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@supercat Where are you going to store this whitelist so that installer programs cannot add themselves to it? A file? The registry? –  Ian Boyd May 16 '11 at 17:02
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@Joshua Drake "Your argument assumes that MS would leave it lying around" Name any other place it could be put. You keep skipping this point, like it's a minor implementation detail. "There is no reason that every application running as Administrator would have to have write access to the thing." There is reason why every application running as Administrator would have write access to the thing - they are an administrator. Either they have power to administer the machine or they don't. Sounds like you're proposing some sort of "Power User" security level. But then how do i run as admin? –  Ian Boyd Jun 1 '11 at 17:32

The only way is to install yourself as a service or device driver.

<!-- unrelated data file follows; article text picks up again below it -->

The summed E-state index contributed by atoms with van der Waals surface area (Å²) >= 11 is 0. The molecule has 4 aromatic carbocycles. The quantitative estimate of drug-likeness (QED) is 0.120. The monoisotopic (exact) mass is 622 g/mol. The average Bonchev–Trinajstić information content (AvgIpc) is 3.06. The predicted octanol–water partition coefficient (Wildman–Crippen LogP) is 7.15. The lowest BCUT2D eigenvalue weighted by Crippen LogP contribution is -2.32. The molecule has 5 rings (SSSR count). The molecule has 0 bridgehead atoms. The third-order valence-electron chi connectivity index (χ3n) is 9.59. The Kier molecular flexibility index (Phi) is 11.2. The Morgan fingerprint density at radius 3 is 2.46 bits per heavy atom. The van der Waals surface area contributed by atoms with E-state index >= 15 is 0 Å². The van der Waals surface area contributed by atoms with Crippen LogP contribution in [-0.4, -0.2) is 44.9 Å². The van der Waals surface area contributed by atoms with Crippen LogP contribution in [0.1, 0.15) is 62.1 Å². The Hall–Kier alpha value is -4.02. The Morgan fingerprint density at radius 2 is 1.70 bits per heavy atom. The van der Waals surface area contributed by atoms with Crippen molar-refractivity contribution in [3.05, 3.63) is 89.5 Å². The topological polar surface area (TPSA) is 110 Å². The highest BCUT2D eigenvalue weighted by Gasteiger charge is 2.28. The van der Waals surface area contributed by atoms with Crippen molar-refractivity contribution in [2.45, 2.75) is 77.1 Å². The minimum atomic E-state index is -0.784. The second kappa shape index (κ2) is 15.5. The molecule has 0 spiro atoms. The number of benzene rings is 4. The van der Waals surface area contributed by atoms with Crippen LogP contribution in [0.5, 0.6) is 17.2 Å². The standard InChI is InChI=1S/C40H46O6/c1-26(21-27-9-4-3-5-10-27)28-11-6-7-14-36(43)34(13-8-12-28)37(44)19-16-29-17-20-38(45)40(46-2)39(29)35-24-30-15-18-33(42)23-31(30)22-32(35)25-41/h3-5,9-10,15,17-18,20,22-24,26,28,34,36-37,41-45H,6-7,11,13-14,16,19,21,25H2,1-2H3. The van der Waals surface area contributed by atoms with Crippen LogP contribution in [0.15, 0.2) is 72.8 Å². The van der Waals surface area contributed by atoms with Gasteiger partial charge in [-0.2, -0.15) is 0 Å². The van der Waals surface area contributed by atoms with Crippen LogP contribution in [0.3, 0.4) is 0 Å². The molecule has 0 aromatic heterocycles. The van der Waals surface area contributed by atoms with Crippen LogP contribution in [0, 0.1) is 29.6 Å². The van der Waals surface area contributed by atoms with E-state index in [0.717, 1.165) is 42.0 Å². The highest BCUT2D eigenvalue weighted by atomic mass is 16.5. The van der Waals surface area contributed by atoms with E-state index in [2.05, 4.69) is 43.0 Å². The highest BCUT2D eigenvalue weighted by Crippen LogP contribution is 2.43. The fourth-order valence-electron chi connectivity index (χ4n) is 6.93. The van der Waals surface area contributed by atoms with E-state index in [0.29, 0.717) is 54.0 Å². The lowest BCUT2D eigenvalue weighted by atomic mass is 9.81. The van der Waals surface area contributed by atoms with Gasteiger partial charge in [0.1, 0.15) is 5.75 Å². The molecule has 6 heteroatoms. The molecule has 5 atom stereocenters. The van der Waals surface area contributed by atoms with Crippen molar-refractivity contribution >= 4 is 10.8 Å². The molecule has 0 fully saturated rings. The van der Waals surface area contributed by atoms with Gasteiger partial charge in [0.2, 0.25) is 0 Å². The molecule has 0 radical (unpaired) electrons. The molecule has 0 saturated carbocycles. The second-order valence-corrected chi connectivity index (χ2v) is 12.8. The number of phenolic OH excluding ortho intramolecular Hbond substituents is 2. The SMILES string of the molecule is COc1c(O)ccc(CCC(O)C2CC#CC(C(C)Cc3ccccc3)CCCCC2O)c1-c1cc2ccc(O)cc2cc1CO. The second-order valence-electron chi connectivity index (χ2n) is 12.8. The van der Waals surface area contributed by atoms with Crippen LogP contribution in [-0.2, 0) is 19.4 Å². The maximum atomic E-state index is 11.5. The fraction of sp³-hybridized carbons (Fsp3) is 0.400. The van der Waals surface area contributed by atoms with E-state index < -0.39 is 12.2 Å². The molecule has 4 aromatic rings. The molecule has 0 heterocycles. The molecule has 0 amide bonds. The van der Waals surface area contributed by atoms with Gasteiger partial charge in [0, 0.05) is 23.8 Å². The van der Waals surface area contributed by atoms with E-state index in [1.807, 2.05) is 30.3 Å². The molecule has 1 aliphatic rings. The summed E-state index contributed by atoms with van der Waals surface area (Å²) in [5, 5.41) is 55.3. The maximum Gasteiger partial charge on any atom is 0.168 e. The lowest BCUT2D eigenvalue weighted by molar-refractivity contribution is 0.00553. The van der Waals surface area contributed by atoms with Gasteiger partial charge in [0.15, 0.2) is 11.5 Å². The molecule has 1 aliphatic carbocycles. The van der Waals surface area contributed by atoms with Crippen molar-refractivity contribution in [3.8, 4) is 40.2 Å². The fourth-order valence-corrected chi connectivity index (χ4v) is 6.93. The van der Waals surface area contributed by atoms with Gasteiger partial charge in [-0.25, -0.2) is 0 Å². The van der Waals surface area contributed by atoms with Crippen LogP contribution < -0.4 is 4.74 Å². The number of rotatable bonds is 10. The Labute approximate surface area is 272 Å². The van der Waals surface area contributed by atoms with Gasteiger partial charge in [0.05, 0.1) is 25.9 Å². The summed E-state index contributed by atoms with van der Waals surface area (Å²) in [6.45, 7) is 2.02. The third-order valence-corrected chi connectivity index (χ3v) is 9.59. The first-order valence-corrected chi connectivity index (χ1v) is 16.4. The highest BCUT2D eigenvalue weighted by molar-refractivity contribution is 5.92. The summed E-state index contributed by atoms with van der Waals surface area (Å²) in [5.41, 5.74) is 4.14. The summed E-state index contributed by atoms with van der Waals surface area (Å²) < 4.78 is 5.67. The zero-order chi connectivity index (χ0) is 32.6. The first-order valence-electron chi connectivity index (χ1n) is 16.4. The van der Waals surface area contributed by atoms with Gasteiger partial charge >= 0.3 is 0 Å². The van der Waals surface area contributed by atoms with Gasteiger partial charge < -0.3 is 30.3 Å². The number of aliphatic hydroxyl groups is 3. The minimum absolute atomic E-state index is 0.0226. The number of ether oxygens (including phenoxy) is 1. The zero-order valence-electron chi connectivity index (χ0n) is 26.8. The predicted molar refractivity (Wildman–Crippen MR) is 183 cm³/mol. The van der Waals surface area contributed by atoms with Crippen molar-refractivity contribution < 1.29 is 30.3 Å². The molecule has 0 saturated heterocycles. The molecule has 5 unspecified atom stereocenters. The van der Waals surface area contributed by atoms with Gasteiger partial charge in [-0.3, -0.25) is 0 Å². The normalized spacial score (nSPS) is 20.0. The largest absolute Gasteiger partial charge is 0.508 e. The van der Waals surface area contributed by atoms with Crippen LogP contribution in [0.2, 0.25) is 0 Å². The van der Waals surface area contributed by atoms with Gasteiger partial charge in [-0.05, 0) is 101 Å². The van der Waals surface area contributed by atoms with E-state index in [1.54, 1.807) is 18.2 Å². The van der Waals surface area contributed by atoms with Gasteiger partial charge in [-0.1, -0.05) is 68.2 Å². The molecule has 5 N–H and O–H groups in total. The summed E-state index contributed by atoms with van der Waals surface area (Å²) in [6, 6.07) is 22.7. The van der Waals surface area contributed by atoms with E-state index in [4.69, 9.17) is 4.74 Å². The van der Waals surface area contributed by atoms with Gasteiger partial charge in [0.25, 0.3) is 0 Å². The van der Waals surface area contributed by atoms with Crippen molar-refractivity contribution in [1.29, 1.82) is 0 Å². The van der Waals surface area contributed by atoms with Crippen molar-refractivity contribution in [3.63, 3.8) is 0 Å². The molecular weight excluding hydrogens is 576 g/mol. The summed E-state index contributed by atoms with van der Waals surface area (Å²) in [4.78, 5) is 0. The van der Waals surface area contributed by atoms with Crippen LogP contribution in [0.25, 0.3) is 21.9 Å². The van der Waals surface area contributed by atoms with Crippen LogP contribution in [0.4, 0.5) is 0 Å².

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There is the concept of having some elevated processing running all the time, and the user can communicate with it. But we weary, malware will love to poke at your service to make it execute arbitrary code. –  Ian Boyd Jan 7 '10 at 21:33

Update: Oops I misread the question and interpreted it as "prompt only once, on the very first run" instead of "only once every, every time it's run".

No, you can't grant an application Administrator rights for all time, that does indeed go against the design of UAC.

However, one way around this is to create a service which you app communicates with, which is able to run in the background and perform tasks with elevated permissions without the main application needing elevated permissions.

If that sounds like too much work, you could have a look at bundling with the SkipUAC utility which uses an approach like this to allow users to start applications without being prompted for UAC on each startup.

My Original Answer: